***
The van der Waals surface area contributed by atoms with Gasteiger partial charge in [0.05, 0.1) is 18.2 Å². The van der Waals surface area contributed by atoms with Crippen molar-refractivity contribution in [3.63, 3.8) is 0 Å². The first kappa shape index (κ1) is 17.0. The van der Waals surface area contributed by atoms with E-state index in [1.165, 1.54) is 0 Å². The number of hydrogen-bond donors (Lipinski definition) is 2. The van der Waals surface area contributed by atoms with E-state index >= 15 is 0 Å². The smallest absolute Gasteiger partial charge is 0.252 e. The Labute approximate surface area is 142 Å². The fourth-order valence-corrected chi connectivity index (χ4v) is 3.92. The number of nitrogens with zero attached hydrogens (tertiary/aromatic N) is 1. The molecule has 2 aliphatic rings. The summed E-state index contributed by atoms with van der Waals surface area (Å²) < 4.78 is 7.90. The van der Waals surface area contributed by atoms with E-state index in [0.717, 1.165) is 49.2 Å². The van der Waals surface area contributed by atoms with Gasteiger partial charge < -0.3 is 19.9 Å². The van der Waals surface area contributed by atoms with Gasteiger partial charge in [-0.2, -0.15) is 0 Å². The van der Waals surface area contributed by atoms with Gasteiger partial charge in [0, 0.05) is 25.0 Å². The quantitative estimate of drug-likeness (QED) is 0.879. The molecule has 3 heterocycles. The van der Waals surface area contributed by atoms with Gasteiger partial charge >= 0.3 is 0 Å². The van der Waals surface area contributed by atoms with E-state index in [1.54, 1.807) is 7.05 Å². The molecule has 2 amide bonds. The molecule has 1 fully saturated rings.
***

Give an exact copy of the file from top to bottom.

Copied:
The van der Waals surface area contributed by atoms with Gasteiger partial charge in [0.05, 0.1) is 18.2 Å². The van der Waals surface area contributed by atoms with Crippen molar-refractivity contribution in [3.63, 3.8) is 0 Å². The first kappa shape index (κ1) is 17.0. The van der Waals surface area contributed by atoms with E-state index in [1.165, 1.54) is 0 Å². The number of hydrogen-bond donors (Lipinski definition) is 2. The van der Waals surface area contributed by atoms with E-state index >= 15 is 0 Å². The smallest absolute Gasteiger partial charge is 0.252 e. The Labute approximate surface area is 142 Å². The fourth-order valence-corrected chi connectivity index (χ4v) is 3.92. The number of nitrogens with zero attached hydrogens (tertiary/aromatic N) is 1. The molecule has 2 aliphatic rings. The summed E-state index contributed by atoms with van der Waals surface area (Å²) < 4.78 is 7.90. The van der Waals surface area contributed by atoms with E-state index in [0.717, 1.165) is 49.2 Å². The van der Waals surface area contributed by atoms with Gasteiger partial charge < -0.3 is 19.9 Å². The van der Waals surface area contributed by atoms with Gasteiger partial charge in [-0.2, -0.15) is 0 Å². The van der Waals surface area contributed by atoms with Gasteiger partial charge in [0, 0.05) is 25.0 Å². The quantitative estimate of drug-likeness (QED) is 0.879. The molecule has 3 heterocycles. The van der Waals surface area contributed by atoms with Gasteiger partial charge >= 0.3 is 0 Å². The van der Waals surface area contributed by atoms with E-state index in [1.54, 1.807) is 7.05 Å². The molecule has 2 amide bonds. The molecule has 1 fully saturated rings.